Lights, Camera, Action Camcorders

While watching TV the other night, I saw something shocking: a commercial for a camcorder.

Why shocking? The camcorder business is going into the…uh, commode, especially the so-called “pocketcam” camcorder, the sub-$200 models popularized by Flip.
For around five years, Flip-style camcorders were the hoola-hoop of the imaging business. Nearly every mainstream and not-so-mainstream camcorder company suddenly wanted into the hoola-hoop…er, pocketcam business.
But around 18 months ago, Cisco decided that profit margins on Flip camcorders didn’t exactly produce…uh, profit. So Cisco the non-consumer electronics company shut down the consumer electronics camcorder business it had bought just two years before.
Flip’s death coincided with the rise of 1080p video recording capability being included in nearly every new smartphone and nearly every new digital camera over $150. These mediocre cellcams and mediocre digicam cams obviated the consumer need to carry around a separate – and larger – mediocre pocketcam.
And then Kodak, the second-biggest seller of pocketcams, went into the…uh, commode earlier this year. In the wake of these pocketcam disasters, nearly all the camcorder makers who had entered the pocketcam business quickly reversed course and exited the pocketcam business.
Thus, the aforementioned camcorder commode condition. DTC projects camcorder unit sales will plummet 15 percent in 2012 and another 13 percent 2013. Camcorders are likely to never see sales growth again. In fact, camcorders could become a specialty category ala D-SLRs or audiophile speakers in less than five years.
Wear your camcorder
It is because of this deteriorating camcorder environment that I found the camcorder commercial shocking. But the commercial didn’t come from one of the usual camcorder suspects.
The ad was for GoPro, a maker of wearable, waterproof and shockproof so-called “action” camcorders.
In the last two years, GoPro has gone from a niche camcorder maker to one of the top 10 camcorder suppliers. Three of the top five best-selling camcorders on Amazon are GoPro models. Best-selling models numbers 6, 8 and 9 are waterproof models from Kodak – which, as noted, is out of the camcorder business. Best-seller number 12 is a wearable model from another relatively new action camcorder maker, Contour.
This GoPro sales trend is not an American aberration.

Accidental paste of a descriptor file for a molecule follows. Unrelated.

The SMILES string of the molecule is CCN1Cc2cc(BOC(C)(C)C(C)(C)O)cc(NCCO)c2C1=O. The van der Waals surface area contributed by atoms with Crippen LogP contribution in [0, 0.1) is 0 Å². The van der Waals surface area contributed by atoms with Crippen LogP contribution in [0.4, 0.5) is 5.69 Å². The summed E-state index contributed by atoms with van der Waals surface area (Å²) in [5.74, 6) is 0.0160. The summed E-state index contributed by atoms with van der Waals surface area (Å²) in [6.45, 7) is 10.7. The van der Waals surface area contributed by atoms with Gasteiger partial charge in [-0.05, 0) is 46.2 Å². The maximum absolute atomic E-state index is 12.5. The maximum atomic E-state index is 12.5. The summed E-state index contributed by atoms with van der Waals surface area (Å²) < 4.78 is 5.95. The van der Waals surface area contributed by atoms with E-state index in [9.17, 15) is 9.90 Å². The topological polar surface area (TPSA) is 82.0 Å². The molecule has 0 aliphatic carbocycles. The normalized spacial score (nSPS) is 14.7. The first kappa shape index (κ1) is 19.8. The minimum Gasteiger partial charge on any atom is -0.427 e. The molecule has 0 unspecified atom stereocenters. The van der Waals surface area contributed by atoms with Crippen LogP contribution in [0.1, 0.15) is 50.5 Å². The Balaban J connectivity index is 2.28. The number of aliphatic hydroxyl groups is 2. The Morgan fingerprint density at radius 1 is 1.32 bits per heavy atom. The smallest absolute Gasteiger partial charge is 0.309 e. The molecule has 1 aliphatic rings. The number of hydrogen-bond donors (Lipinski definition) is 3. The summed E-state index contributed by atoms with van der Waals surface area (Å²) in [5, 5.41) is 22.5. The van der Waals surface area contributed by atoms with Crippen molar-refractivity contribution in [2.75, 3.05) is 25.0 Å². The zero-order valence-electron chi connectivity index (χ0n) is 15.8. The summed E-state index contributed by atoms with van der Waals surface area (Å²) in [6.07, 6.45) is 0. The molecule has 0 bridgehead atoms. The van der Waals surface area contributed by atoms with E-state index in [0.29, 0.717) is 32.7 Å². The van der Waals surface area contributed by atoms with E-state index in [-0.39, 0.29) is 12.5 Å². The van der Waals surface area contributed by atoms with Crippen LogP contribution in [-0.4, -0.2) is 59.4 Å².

The best-selling digitale camcorder on German Amazon: GoPro.
The best-selling camcorder on Great British Amazon: GoPro.
The top two best-selling cámerscopes on French Amazon: GoPro.
The top two best-selling camcorders on Canada Amazon: GoPro.
The top two best-selling videocamere on Italian Amazon: GoPro.
The top two best-selling videocámaras on Spanish Amazon: GoPro.
You get the idea.
Jumping the action bandwagon
As a result of GoPro’s sudden sales success, action camcorders have suddenly become the new hoola-hoop…er, I mean pocketcam.
Sony, Panasonic, Samsung and Toshiba all have added sub-$200 waterproof SKUs to their lineups in the last year. In late June, JVC unveiled its Adixxion wearable camcorder. Others are likely to jump on the waterproof camcorder bandwagon.
One supplier told me waterproof/wearable is the only way to differentiate their other unnecessary product from smartphone and digital camera camcorders.
As with all fad product trends, the action cam rush is unsustainable.
Most obvious, as with all bandwagon products, the waterproof camcorder will soon be flooded (pun intended), and will naturally collapse the market pool leaving only the heartiest action cam swimmers.
But more important is the limited addressable market. How many outdoor types are there who will buy all these action camcorders? Are action camcorder makers hoping their action camcorders aren’t as shock or waterproof as claimed requiring new action cam replacement purchases?
And what happens to the action cam market when more and more smartphones become waterproof?
No, the judgment here is that action cam sales action itself is the aberration and is likely to fade far faster than the pocketcam business.